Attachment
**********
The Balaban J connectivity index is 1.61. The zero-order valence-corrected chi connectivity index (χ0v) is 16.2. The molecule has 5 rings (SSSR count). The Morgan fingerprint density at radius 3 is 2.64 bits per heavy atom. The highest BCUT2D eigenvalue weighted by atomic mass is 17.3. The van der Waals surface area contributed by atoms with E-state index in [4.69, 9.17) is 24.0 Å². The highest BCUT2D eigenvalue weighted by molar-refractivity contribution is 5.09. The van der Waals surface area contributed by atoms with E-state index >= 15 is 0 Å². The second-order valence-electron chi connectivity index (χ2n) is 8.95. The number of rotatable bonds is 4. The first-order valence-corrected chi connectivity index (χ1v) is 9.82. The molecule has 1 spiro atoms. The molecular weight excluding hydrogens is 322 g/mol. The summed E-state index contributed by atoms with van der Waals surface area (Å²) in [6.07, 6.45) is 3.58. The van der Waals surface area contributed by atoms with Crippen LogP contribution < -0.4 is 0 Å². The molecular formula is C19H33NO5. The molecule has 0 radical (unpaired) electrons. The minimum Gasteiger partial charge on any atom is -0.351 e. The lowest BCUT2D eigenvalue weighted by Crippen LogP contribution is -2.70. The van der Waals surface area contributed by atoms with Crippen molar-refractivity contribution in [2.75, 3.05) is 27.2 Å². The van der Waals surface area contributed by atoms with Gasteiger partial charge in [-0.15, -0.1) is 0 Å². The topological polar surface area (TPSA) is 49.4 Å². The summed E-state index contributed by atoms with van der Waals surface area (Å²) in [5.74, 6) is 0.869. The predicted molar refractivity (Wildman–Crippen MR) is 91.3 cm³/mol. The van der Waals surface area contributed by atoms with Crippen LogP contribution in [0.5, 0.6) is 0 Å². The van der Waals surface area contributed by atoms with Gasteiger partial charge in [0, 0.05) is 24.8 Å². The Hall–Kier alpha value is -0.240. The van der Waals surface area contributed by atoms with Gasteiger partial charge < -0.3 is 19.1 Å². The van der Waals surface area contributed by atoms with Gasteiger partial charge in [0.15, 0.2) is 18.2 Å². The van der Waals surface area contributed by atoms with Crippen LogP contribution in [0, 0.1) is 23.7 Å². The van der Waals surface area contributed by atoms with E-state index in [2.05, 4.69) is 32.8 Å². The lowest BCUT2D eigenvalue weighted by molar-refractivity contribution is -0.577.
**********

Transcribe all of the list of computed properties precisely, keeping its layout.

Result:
The Balaban J connectivity index is 1.61. The zero-order valence-corrected chi connectivity index (χ0v) is 16.2. The molecule has 5 rings (SSSR count). The Morgan fingerprint density at radius 3 is 2.64 bits per heavy atom. The highest BCUT2D eigenvalue weighted by atomic mass is 17.3. The van der Waals surface area contributed by atoms with E-state index in [4.69, 9.17) is 24.0 Å². The highest BCUT2D eigenvalue weighted by molar-refractivity contribution is 5.09. The van der Waals surface area contributed by atoms with E-state index >= 15 is 0 Å². The second-order valence-electron chi connectivity index (χ2n) is 8.95. The number of rotatable bonds is 4. The first-order valence-corrected chi connectivity index (χ1v) is 9.82. The molecule has 1 spiro atoms. The molecular weight excluding hydrogens is 322 g/mol. The summed E-state index contributed by atoms with van der Waals surface area (Å²) in [6.07, 6.45) is 3.58. The van der Waals surface area contributed by atoms with Crippen LogP contribution < -0.4 is 0 Å². The molecular formula is C19H33NO5. The molecule has 0 radical (unpaired) electrons. The minimum Gasteiger partial charge on any atom is -0.351 e. The lowest BCUT2D eigenvalue weighted by Crippen LogP contribution is -2.70. The van der Waals surface area contributed by atoms with Crippen molar-refractivity contribution in [2.75, 3.05) is 27.2 Å². The van der Waals surface area contributed by atoms with Gasteiger partial charge in [-0.15, -0.1) is 0 Å². The topological polar surface area (TPSA) is 49.4 Å². The summed E-state index contributed by atoms with van der Waals surface area (Å²) in [5.74, 6) is 0.869. The predicted molar refractivity (Wildman–Crippen MR) is 91.3 cm³/mol. The van der Waals surface area contributed by atoms with Crippen LogP contribution in [0.5, 0.6) is 0 Å². The van der Waals surface area contributed by atoms with Gasteiger partial charge in [0, 0.05) is 24.8 Å². The Hall–Kier alpha value is -0.240. The van der Waals surface area contributed by atoms with Gasteiger partial charge < -0.3 is 19.1 Å². The van der Waals surface area contributed by atoms with Gasteiger partial charge in [0.15, 0.2) is 18.2 Å². The van der Waals surface area contributed by atoms with Crippen LogP contribution in [0, 0.1) is 23.7 Å². The van der Waals surface area contributed by atoms with E-state index in [2.05, 4.69) is 32.8 Å². The lowest BCUT2D eigenvalue weighted by molar-refractivity contribution is -0.577.